Massachusetts lawmakers, thrust into the epicenter of the national debate on gay rights by a landmark ruling by the state's highest court, gathered Wednesday to consider rewriting the state constitution to ban same-sex marriages. Citizens from across the country swarmed into the normally sedate statehouse amid tight security and international media scrutiny. Impromptu rallies erupted outside the 200-year-old building, while inside lawmakers and advocacy groups held last-minute news conferences to champion their cause.
A joint session of the house and senate was to convene in the afternoon to consider an amendment that would define marriage as a union between a man and a woman. A competing proposal, floated by bipartisan senate leadership, would add a provision legalizing civil unions in Massachusetts in November 2006, the earliest an amendment could be placed on a ballot for voter approval. At that time, any gay couples married under the state supreme judicial court's November ruling that found gay marriage constitutional would be stripped of their licenses and considered part of a civil union.
The first state-recognized same-sex marriages in U.S. history are to start taking place in mid May, giving couples more than two years to get married before a constitutional amendment could take away those rights. It's a tightly controlled legislature, where Democrats hold 170 of legislature's 200 seats (there's currently one vacancy) and carefully orchestrate the course of the most perfunctory of sessions. Even top powerbrokers were uncertain how Wednesday's proceedings would unfold.
While the senate alternative appeared to be winning support of moderates in the legislature, it was also serving to unite gay rights advocates and their conservative opponents, who both harshly condemned the plan. The proposed constitutional ban also has united political foes, including Republican governor Mitt Romney and Democratic house speaker Thomas Finneran. Senate president Robert Travaglini, a Democrat, has not revealed his position on the amendment, although he has said he favors civil unions and opposes gay marriage.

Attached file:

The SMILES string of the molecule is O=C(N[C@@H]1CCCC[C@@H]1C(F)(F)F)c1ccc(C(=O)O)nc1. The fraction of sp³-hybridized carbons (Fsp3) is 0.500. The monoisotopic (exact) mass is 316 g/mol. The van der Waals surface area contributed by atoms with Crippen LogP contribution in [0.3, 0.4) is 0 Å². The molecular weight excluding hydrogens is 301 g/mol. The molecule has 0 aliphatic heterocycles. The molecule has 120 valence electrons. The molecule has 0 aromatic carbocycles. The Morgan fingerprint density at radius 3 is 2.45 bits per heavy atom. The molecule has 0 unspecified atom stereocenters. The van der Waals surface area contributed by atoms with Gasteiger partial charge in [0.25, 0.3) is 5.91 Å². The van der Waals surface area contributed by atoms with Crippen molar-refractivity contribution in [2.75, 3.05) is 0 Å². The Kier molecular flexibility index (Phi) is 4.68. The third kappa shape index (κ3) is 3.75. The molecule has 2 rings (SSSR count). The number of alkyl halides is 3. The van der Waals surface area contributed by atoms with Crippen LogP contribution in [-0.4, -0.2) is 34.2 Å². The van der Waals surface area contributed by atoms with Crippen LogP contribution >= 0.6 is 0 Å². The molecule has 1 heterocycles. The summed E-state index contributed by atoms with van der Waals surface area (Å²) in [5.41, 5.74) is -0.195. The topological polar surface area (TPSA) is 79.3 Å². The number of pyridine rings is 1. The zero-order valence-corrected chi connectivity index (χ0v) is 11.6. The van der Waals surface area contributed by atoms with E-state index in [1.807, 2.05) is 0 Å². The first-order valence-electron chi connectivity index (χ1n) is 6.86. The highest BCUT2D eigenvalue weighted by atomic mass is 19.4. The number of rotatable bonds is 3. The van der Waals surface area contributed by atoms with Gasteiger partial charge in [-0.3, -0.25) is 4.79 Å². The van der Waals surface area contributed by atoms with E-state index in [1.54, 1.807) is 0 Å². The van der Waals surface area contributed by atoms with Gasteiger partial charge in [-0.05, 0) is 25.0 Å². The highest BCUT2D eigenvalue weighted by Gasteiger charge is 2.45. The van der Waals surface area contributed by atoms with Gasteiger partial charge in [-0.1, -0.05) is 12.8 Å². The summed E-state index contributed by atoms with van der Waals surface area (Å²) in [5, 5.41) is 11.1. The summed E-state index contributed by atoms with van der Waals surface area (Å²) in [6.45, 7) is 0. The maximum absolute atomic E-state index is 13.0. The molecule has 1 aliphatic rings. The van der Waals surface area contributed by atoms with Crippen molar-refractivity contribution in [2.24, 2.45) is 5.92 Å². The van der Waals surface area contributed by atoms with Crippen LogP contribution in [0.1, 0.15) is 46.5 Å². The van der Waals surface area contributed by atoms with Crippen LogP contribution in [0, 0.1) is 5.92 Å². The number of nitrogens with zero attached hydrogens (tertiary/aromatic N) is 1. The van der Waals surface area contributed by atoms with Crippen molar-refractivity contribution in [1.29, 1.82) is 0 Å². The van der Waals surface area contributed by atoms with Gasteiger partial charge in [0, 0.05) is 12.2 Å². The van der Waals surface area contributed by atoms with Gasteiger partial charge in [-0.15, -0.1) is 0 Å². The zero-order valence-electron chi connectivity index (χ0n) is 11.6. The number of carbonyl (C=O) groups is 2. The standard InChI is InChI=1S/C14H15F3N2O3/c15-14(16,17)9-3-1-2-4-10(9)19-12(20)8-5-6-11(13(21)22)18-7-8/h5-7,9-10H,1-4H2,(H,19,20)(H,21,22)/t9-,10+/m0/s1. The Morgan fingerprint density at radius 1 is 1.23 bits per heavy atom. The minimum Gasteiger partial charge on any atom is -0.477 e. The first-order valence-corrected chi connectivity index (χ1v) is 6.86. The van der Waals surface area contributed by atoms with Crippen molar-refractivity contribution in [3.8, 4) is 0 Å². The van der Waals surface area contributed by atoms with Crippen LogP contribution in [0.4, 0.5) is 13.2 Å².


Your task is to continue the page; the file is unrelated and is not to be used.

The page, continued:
"It's still very fluid," said senate minority leader Brian Lees (R-East Longmeadow), a sponsor of the alternative. He said he was cautiously optimistic about his plan: "When you have the far left and the far right both saying almost the exact same thing, I feel pretty good." The votes taken Wednesday--or perhaps later if an extended debate occurs--will force lawmakers to finally declare their stand on a contentious social issue that most would prefer to avoid, especially with all 200 legislative seats up for grabs at the November elections.
Originally proposed in early 2003, the constitutional amendment to ban gay marriage gained center stage after the state's highest court ruled in November that it is unconstitutional to bar gay couples from marriage--a 4-3 decision that the court definitively reaffirmed in an advisory opinion issued last week. The soonest a constitutional amendment could on the ballot is November 2006, if it is approved by 101 lawmakers during this two-year legislative session, which ends in December, and again during the 2005-2006 session.
If gay marriage takes place in Massachusetts, federal lawsuits would likely ensue as gay couples seek recognition in other states and by the federal government. While state marriages are normally respected in other jurisdictions, 38 states and the federal government have approved laws or amendments banning the recognition of gay marriage. Massachusetts civil unions would convey many of the benefits and responsibilities of marriage but would only be recognized--conceivably--in Vermont, which enacted civil union legislation in 2000.
Adopted in 1780, the Massachusetts constitution is the oldest still-governing written constitution in the world. It has been amended 120 times, most recently in 2000 when voters endorsed making the federal census the basis for legislative redistricting and stripping voting rights from incarcerated felons.
Busloads of people on both sides gathered outside the statehouse hours before the scheduled vote, waving signs, singing, and getting into occasional verbal tussles. "I'm against discrimination in any form," said Karen Doyle, a 49-year-old gay rights activist from Andover. "I don't care if you're purple, green, yellow, polka-dotted. We are all taxpaying citizens with rights."
Next to the group was one woman who held a poster that said, "Honor thy father and mother."
Inside, James Meola, 57, of West Boylston, a health care administrator wearing a tie with Bible passages printed on it, was one of the people selected for one of the coveted 120 public seats in the house gallery during the debate. "God has laid down the moral absolutes for all mankind in his Holy Scriptures," he said, "and the cornerstone of civilization is the institution established by God called the family."